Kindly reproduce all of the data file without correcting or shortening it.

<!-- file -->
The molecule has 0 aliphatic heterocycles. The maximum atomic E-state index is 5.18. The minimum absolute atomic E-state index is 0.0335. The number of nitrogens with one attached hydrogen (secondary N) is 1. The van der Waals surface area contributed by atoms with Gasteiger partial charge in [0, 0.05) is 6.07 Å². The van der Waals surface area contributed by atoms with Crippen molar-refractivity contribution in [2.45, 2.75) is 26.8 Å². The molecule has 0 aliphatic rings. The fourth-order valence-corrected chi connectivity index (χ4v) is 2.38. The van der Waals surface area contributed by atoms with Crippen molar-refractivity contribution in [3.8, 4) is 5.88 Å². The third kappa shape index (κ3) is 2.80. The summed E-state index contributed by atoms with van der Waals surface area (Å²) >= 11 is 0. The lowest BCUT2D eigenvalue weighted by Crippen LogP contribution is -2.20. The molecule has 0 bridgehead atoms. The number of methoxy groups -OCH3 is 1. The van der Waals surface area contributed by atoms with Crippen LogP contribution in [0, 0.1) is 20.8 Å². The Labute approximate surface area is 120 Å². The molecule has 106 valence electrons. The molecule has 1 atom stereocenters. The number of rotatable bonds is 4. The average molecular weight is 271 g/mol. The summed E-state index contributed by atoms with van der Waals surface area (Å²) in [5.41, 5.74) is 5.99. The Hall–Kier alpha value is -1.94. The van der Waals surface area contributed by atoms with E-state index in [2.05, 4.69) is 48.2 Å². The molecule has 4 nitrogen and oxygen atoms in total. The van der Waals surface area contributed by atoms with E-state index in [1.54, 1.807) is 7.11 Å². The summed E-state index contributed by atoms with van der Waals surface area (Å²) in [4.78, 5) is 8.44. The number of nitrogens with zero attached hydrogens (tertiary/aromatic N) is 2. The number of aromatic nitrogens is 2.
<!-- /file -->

The molecule has 0 aliphatic heterocycles. The maximum atomic E-state index is 5.18. The minimum absolute atomic E-state index is 0.0335. The number of nitrogens with one attached hydrogen (secondary N) is 1. The van der Waals surface area contributed by atoms with Gasteiger partial charge in [0, 0.05) is 6.07 Å². The van der Waals surface area contributed by atoms with Crippen molar-refractivity contribution in [2.45, 2.75) is 26.8 Å². The molecule has 0 aliphatic rings. The fourth-order valence-corrected chi connectivity index (χ4v) is 2.38. The van der Waals surface area contributed by atoms with Crippen molar-refractivity contribution in [3.8, 4) is 5.88 Å². The third kappa shape index (κ3) is 2.80. The summed E-state index contributed by atoms with van der Waals surface area (Å²) >= 11 is 0. The lowest BCUT2D eigenvalue weighted by Crippen LogP contribution is -2.20. The molecule has 0 bridgehead atoms. The number of methoxy groups -OCH3 is 1. The van der Waals surface area contributed by atoms with Crippen LogP contribution in [0, 0.1) is 20.8 Å². The Labute approximate surface area is 120 Å². The molecule has 106 valence electrons. The molecule has 1 atom stereocenters. The number of rotatable bonds is 4. The average molecular weight is 271 g/mol. The summed E-state index contributed by atoms with van der Waals surface area (Å²) in [5.41, 5.74) is 5.99. The Hall–Kier alpha value is -1.94. The van der Waals surface area contributed by atoms with E-state index in [2.05, 4.69) is 48.2 Å². The molecule has 4 nitrogen and oxygen atoms in total. The van der Waals surface area contributed by atoms with E-state index in [1.54, 1.807) is 7.11 Å². The summed E-state index contributed by atoms with van der Waals surface area (Å²) in [4.78, 5) is 8.44. The number of nitrogens with zero attached hydrogens (tertiary/aromatic N) is 2. The number of aromatic nitrogens is 2.